~Posted by Nicholas Shakespeare, August 8th 2014A “dripping roast” is how some in Cambodia describe the hugely expensive UN-backed trial of former Khmer Rouge leaders.read more »
~ Posted by Rebecca Willis, August 8th 2014
Forty-five years ago today, four young men walked across a zebra crossing in north-west London, the shutter of a camera clicked, and history was made. The cover of the Beatles' 11th studio album immortalised the Abbey Road crossing—and everything else in the picture, too. (Apparently the number plate of the white VW Beetle parked half on the pavement in the background was repeatedly stolen.)
Paul McCartney, who still lives around the corner, had the idea for the image and sketched it out. The creative director decided not to put the name of the band or the album on the cover—even though EMI wanted it—because "they were the most famous band in the world". And so, thanks to the contagion of celebrity, it's now the most famous zebra crossing in the world.read more »
~ Posted by Lucy Farmer, August 6th 2014
How many children should you have?
A British sitcom in the 1990s called “2point4 Children” followed the lives of the Porter family: mum, dad, son and daughter. The title played on the once-average number of children per family in Britain. (The average fertility rate was 2.4 in the 1970s; it dipped to 1.7 in the mid-1990s and is now back up to around 1.9.) The global average today is 2.5—the population is rising.
For our last Big Question, we asked six writers: how many children should you have? We then asked readers to enter the moral maze by voting in our online poll. Stats aside, it is a deeply personal decision, and one that most of us will have to make. There are many things to take into consideration, including the cost, your sanity, a child’s happiness and the planet.read more »
~ Posted by Rebecca Willis, August 5th 2014
When you see an old friend after a couple of decades, it’s the changes that you notice first: the wrinkles and the greying hair. It’s the same with places, as I was reminded when I recently went back to Bali, 21 years after I first lost my heart to the island. The wrinkles are the urban sprawl and the new developments in the south of the island. The greying hair is the nose-to-tail traffic in the capital, Denpasar, and all the way from there to Ubud, the island’s self-proclaimed cultural capital.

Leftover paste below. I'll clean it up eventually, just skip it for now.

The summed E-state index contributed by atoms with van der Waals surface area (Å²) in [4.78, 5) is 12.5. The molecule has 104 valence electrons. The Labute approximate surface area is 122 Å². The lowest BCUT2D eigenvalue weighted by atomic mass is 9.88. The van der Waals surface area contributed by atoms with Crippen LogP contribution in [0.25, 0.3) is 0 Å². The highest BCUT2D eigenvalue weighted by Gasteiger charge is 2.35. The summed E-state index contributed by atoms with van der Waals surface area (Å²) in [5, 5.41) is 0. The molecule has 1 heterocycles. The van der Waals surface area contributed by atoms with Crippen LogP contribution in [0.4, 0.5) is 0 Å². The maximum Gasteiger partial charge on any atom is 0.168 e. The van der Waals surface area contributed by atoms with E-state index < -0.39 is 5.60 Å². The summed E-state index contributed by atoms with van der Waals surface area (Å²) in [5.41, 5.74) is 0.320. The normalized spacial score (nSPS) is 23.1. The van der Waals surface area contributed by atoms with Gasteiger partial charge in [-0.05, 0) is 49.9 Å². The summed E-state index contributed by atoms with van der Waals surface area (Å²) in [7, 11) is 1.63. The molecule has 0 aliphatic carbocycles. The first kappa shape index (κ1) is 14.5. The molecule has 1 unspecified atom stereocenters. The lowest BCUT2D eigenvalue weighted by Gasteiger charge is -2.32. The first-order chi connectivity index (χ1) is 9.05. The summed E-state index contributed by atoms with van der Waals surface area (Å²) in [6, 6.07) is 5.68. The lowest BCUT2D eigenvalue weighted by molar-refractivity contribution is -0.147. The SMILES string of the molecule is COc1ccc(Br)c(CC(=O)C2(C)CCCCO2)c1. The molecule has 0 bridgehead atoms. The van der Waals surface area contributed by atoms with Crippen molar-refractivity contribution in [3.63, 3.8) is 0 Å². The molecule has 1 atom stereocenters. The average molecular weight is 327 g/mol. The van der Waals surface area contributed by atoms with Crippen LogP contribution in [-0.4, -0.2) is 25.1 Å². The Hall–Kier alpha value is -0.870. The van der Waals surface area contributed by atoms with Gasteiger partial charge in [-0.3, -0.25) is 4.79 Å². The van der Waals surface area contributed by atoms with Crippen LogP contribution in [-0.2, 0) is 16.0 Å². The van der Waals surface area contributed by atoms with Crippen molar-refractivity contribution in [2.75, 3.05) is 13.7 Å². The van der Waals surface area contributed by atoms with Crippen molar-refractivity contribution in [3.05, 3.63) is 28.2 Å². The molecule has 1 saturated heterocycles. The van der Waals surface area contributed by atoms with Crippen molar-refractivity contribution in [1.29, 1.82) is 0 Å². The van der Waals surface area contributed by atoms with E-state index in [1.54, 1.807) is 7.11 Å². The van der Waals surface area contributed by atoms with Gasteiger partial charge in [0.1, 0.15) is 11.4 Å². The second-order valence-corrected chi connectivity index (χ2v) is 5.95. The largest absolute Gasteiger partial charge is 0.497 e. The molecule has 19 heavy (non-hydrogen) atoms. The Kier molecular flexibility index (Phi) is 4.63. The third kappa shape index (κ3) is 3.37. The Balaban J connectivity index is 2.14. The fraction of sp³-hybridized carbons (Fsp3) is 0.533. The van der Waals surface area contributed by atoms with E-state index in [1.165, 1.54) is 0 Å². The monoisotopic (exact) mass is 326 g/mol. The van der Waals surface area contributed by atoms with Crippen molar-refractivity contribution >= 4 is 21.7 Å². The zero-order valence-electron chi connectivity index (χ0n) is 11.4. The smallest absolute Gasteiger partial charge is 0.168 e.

In the centre of Ubud there is now a Starbucks a stone’s throw from the royal palace, and the streets are clogged with people-movers shuttling tourists to and from the luxury hotels nearby. One of the first of these, and probably the most famous, is the Amandari hotel, which used to overlook a secluded valley of rice terraces and tropical vegetation—an uninterrupted palette of greens. Today, as you stand on the terrace, an ugly grey scar spoils the bottom right-hand corner of the view, where building work for a new Ritz-Carlton hotel scours the valley floor.read more »
~ Posted by Lucy Farmer, July 31st 2014
For staff birthdays we often celebrate with a cake in the office and an off-key rendition of “Happy Birthday”. Recently, we presented a colleague with a pile of gourmet marshmallows instead. He seemed pleased, and we felt fashionable for a few moments, but between chews there were murmurs that we should have stuck with cake—or even better, a cupcake each.
Cupcakes are cake in its preeminent form, and they have been the tiny giants of the bakery world for more than a decade. According to the Canadian journalist David Sax in “The Tastemakers”, his new book about contemporary food trends, it's mainly thanks to a 20-second clip in an episode of “Sex and the City” that aired in 2000. When Carrie sat on a bench outside Magnolia Bakery in New York’s West Village and took a bite from a hand-held frosted-sponge delight, a trend was born. The cupcake was instantly lifted from a kids' treat to an adult indulgence, with all the attendant sex appeal.read more »